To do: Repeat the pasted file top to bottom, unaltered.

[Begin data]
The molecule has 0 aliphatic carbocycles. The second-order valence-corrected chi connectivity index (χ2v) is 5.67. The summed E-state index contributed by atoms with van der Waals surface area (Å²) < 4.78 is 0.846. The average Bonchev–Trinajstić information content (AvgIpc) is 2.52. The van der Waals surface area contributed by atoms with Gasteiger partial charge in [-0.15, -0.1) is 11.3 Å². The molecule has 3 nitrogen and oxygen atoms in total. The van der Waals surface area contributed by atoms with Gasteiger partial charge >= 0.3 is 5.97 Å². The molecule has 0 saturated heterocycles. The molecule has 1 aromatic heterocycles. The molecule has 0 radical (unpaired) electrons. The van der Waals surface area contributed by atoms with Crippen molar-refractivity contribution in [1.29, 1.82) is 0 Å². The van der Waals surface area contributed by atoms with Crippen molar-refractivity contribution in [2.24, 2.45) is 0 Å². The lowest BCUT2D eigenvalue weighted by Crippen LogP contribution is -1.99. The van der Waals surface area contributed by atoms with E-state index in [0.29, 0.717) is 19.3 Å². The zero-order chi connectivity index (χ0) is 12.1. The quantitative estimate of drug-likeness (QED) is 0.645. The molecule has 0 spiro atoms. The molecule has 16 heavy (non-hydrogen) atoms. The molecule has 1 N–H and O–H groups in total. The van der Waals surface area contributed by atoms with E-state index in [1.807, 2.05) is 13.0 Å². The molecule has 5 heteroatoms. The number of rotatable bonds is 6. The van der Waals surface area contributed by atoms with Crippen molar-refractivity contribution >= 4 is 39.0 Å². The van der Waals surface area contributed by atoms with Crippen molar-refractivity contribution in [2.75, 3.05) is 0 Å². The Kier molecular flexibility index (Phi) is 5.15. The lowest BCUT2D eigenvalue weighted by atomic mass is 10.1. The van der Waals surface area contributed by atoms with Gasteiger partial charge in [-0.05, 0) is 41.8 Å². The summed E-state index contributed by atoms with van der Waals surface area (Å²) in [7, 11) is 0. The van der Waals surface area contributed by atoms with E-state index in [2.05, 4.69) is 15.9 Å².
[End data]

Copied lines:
The molecule has 0 aliphatic carbocycles. The second-order valence-corrected chi connectivity index (χ2v) is 5.67. The summed E-state index contributed by atoms with van der Waals surface area (Å²) < 4.78 is 0.846. The average Bonchev–Trinajstić information content (AvgIpc) is 2.52. The van der Waals surface area contributed by atoms with Gasteiger partial charge in [-0.15, -0.1) is 11.3 Å². The molecule has 3 nitrogen and oxygen atoms in total. The van der Waals surface area contributed by atoms with Gasteiger partial charge >= 0.3 is 5.97 Å². The molecule has 0 saturated heterocycles. The molecule has 1 aromatic heterocycles. The molecule has 0 radical (unpaired) electrons. The van der Waals surface area contributed by atoms with Crippen molar-refractivity contribution in [1.29, 1.82) is 0 Å². The van der Waals surface area contributed by atoms with Crippen molar-refractivity contribution in [2.24, 2.45) is 0 Å². The lowest BCUT2D eigenvalue weighted by Crippen LogP contribution is -1.99. The van der Waals surface area contributed by atoms with E-state index in [0.29, 0.717) is 19.3 Å². The zero-order chi connectivity index (χ0) is 12.1. The quantitative estimate of drug-likeness (QED) is 0.645. The molecule has 0 spiro atoms. The molecule has 16 heavy (non-hydrogen) atoms. The molecule has 1 N–H and O–H groups in total. The van der Waals surface area contributed by atoms with E-state index in [1.807, 2.05) is 13.0 Å². The molecule has 5 heteroatoms. The number of rotatable bonds is 6. The van der Waals surface area contributed by atoms with Crippen molar-refractivity contribution >= 4 is 39.0 Å². The van der Waals surface area contributed by atoms with Crippen molar-refractivity contribution in [2.75, 3.05) is 0 Å². The Kier molecular flexibility index (Phi) is 5.15. The lowest BCUT2D eigenvalue weighted by atomic mass is 10.1. The van der Waals surface area contributed by atoms with Gasteiger partial charge in [-0.05, 0) is 41.8 Å². The summed E-state index contributed by atoms with van der Waals surface area (Å²) in [7, 11) is 0. The van der Waals surface area contributed by atoms with E-state index in [2.05, 4.69) is 15.9 Å².